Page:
Year in Review: Kevin Carr’s Ten Best and Worst Movies of ’07!

Every great critic has to have a “Ten Best” list of the year. And since our Kevin Carr is twice the man that most critics are — we decided to let him spew his “Ten Best” and “Ten Worst” films all in one article. Enjoy! — FSR Editor

The 10 Best Films of 2007:

1. No Country for Old Men
The Coen Brothers do it again. In a sea of films that plodded along and bored me to tears, this understated thriller kept me on the edge of my seat. Featuring Tommy Lee Jones in his best stock character and Javier Bardem as a psychotic killer, No Country for Old Men thrilled me and also made me think.

2. Juno
A critic friend of mine referred to this as the Little Miss Sunshine of 2007, and he’s absolutely right. This indie gem, featuring Ellen Paige in a breakout role and a biting script from Diablo Cody, managed to be both sarcastic and heartwarming at the same time.

3. King of Kong: A Fistfull of Quarters
As a child of the 80s, I fell in love with this off-kilter competition between two guys vying for the highest score in Donkey Kong history. I never thought I’d be on the edge of my seat watching someone play video games (or watching someone watching a videotape of someone playing video games), but it happened.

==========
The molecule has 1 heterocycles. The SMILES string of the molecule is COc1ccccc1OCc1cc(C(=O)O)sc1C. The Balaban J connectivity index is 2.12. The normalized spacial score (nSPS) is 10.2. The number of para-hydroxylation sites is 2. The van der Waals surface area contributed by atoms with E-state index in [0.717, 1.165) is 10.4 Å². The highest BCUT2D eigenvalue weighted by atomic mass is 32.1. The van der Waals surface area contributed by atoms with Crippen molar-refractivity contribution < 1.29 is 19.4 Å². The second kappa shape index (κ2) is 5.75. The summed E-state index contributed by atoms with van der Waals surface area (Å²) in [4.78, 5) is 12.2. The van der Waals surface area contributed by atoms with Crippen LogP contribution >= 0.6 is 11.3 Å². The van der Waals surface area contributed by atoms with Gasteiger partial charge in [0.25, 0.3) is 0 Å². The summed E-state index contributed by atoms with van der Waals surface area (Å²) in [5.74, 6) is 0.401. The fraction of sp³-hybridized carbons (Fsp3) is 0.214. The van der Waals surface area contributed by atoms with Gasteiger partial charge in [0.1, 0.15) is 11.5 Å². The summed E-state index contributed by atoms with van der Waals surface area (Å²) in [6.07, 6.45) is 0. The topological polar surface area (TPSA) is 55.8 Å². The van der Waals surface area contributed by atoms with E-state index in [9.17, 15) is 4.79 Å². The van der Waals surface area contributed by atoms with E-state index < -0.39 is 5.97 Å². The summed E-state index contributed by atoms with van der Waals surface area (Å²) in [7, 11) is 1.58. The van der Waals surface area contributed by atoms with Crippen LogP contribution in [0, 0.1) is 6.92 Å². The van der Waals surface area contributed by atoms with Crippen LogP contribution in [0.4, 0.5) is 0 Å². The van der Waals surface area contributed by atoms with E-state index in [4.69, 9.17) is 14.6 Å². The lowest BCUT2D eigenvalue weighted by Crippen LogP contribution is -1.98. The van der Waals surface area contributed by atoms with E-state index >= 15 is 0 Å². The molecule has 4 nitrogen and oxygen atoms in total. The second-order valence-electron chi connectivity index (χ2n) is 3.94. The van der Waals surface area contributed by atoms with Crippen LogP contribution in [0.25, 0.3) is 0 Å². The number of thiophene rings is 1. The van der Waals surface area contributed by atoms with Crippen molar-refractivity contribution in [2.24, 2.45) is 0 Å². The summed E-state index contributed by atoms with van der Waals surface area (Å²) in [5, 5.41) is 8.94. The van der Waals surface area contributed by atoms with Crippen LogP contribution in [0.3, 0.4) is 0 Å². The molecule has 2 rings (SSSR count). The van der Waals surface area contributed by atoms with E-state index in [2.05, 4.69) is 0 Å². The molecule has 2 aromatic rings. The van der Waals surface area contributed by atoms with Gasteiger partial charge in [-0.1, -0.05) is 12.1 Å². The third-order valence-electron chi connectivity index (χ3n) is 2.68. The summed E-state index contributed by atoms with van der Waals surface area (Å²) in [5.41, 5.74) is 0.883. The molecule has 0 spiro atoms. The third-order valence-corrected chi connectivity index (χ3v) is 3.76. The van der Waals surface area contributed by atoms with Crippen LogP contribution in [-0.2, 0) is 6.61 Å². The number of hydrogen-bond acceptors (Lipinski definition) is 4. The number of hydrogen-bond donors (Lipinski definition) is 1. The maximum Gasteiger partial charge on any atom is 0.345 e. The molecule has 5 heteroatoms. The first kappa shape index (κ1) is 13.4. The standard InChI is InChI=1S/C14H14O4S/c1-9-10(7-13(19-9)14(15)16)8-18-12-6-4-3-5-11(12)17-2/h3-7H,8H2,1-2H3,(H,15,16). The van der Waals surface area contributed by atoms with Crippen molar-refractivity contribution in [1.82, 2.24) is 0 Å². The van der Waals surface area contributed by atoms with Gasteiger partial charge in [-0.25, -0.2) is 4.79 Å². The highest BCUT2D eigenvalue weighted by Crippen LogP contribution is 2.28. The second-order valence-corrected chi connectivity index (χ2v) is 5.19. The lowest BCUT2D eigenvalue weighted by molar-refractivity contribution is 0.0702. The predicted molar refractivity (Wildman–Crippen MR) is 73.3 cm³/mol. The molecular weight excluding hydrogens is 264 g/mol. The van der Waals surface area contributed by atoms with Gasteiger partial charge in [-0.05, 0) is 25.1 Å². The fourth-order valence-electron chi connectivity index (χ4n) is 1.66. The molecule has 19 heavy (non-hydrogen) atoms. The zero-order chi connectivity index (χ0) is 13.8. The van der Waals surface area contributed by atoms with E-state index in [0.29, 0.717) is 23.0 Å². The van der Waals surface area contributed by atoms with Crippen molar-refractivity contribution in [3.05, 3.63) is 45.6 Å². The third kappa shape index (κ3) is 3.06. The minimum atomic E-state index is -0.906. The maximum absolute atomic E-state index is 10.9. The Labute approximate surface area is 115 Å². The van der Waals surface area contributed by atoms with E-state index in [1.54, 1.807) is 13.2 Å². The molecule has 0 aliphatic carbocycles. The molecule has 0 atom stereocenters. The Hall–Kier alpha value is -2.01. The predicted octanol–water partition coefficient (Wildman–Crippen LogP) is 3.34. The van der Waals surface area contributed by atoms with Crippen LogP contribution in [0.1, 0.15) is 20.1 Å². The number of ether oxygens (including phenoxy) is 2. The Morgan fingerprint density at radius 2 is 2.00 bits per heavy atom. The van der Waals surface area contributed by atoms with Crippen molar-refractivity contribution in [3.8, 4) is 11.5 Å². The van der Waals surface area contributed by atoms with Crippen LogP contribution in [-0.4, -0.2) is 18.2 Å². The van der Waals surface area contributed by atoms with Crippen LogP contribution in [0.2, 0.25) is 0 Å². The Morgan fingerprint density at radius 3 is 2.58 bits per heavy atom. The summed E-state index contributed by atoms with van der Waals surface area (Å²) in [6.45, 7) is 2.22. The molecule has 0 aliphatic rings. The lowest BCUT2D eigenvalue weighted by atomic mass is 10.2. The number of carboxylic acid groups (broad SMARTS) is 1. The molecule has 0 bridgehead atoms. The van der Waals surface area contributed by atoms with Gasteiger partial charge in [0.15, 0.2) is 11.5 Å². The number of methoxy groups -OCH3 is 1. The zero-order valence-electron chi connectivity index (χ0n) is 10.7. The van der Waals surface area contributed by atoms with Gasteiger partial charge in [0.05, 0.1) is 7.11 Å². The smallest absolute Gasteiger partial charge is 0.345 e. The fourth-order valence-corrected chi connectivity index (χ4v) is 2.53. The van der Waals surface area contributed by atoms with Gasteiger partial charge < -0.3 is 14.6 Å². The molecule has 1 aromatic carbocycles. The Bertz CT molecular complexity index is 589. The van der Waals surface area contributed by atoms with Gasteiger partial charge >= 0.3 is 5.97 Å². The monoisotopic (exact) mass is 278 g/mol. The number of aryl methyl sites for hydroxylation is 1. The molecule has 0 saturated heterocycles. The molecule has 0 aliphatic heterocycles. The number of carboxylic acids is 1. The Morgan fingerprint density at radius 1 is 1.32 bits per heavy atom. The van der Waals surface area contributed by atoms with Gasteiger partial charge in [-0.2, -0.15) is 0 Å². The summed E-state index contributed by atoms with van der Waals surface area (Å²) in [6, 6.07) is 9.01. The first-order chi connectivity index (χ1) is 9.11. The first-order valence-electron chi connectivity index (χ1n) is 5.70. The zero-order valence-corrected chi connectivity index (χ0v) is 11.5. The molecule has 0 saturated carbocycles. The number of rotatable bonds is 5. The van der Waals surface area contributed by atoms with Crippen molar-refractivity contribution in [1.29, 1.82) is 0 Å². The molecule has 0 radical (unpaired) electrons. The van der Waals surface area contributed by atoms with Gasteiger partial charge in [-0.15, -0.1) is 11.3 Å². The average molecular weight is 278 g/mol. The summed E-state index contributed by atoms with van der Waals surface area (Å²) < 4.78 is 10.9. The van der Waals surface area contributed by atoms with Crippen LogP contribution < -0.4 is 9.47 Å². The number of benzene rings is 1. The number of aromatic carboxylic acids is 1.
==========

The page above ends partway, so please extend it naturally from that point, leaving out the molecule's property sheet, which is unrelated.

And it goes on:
4. The Darjeeling Limited
Pretty much forgotten by critics and moviegoers (and its own studio come award season), Wes Anderson’s follow-up to The Life Aquatic took a minimalist approach and wove a warm yet dysfunctional story into something beautiful.

5. Zodiac
David Fincher redefined serial killer stories in the 1990s with his film Se7en. He did it again with Zodiac, which told the arduous and confusing tale of the search for the Zodiac killer.

6. Grindhouse
I have gone to all-night movie marathons since I’ve been in high school, which is why I hold Grindhouse (the entire 3-hour-plus experience, not the individual parts) close to my heart. While it was considered a flop, it was a great way to relive my geeky high school and college days.

7. Black Snake Moan
I didn’t just choose this because Christina Ricci spent the majority of the film partially naked, but that definitely helped. This film was twisted enough to make me take notice, but it had a heart that I could not deny. Oh, and Sam Jackson as a cantankerous old blues man was cool too.

8. Resurrecting the Champ
It’s Sam Jackson again in a great little film that made very little noise. Josh Hartnett turns out a surprisingly good performance as a newspaper man trying to live up to his father’s name, only to be cause in a wash of controversy. This is a forgotten gem of 2007.

9. 28 Weeks Later
This summer was filled with happy-go-lucky ogres, superheroes and giant robots that smashed things. Yet, I managed to focus on this chilling film about the rage virus attacking the world… again.

10. Ratatouille
Pixar did it again, with Brad Bird’s follow up to the awesome film The Incredibles. This film about a rat who wants to be a famous chef was cute enough for the kids yet had plenty in there for the adults as well.

The 10 Worst Films of 2007

1. The Assassination of Jesse James by the Coward Robert Ford